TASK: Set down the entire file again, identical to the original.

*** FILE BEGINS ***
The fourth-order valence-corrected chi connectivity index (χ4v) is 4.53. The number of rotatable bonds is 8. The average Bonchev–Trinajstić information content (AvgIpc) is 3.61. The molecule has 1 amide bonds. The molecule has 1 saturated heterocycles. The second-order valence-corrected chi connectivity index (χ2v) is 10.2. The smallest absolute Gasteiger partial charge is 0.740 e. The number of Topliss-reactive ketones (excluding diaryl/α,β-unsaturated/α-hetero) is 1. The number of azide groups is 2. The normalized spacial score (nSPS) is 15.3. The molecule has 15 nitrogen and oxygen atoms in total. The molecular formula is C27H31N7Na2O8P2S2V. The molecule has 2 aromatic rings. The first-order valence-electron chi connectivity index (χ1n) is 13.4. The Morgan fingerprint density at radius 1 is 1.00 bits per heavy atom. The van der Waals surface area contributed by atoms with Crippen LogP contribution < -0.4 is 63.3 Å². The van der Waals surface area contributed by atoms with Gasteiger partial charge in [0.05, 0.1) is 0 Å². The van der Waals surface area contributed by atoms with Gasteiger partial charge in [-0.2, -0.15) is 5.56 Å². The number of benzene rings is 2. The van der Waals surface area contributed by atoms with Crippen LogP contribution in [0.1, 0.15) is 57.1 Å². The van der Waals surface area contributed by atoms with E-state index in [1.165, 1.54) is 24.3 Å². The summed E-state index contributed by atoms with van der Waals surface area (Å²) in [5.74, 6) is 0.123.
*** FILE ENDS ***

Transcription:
The fourth-order valence-corrected chi connectivity index (χ4v) is 4.53. The number of rotatable bonds is 8. The average Bonchev–Trinajstić information content (AvgIpc) is 3.61. The molecule has 1 amide bonds. The molecule has 1 saturated heterocycles. The second-order valence-corrected chi connectivity index (χ2v) is 10.2. The smallest absolute Gasteiger partial charge is 0.740 e. The number of Topliss-reactive ketones (excluding diaryl/α,β-unsaturated/α-hetero) is 1. The number of azide groups is 2. The normalized spacial score (nSPS) is 15.3. The molecule has 15 nitrogen and oxygen atoms in total. The molecular formula is C27H31N7Na2O8P2S2V. The molecule has 2 aromatic rings. The first-order valence-electron chi connectivity index (χ1n) is 13.4. The Morgan fingerprint density at radius 1 is 1.00 bits per heavy atom. The van der Waals surface area contributed by atoms with Crippen LogP contribution < -0.4 is 63.3 Å². The van der Waals surface area contributed by atoms with Gasteiger partial charge in [0.05, 0.1) is 0 Å². The van der Waals surface area contributed by atoms with Gasteiger partial charge in [-0.2, -0.15) is 5.56 Å². The number of benzene rings is 2. The van der Waals surface area contributed by atoms with Crippen LogP contribution in [0.1, 0.15) is 57.1 Å². The van der Waals surface area contributed by atoms with E-state index in [1.165, 1.54) is 24.3 Å². The summed E-state index contributed by atoms with van der Waals surface area (Å²) in [5.74, 6) is 0.123.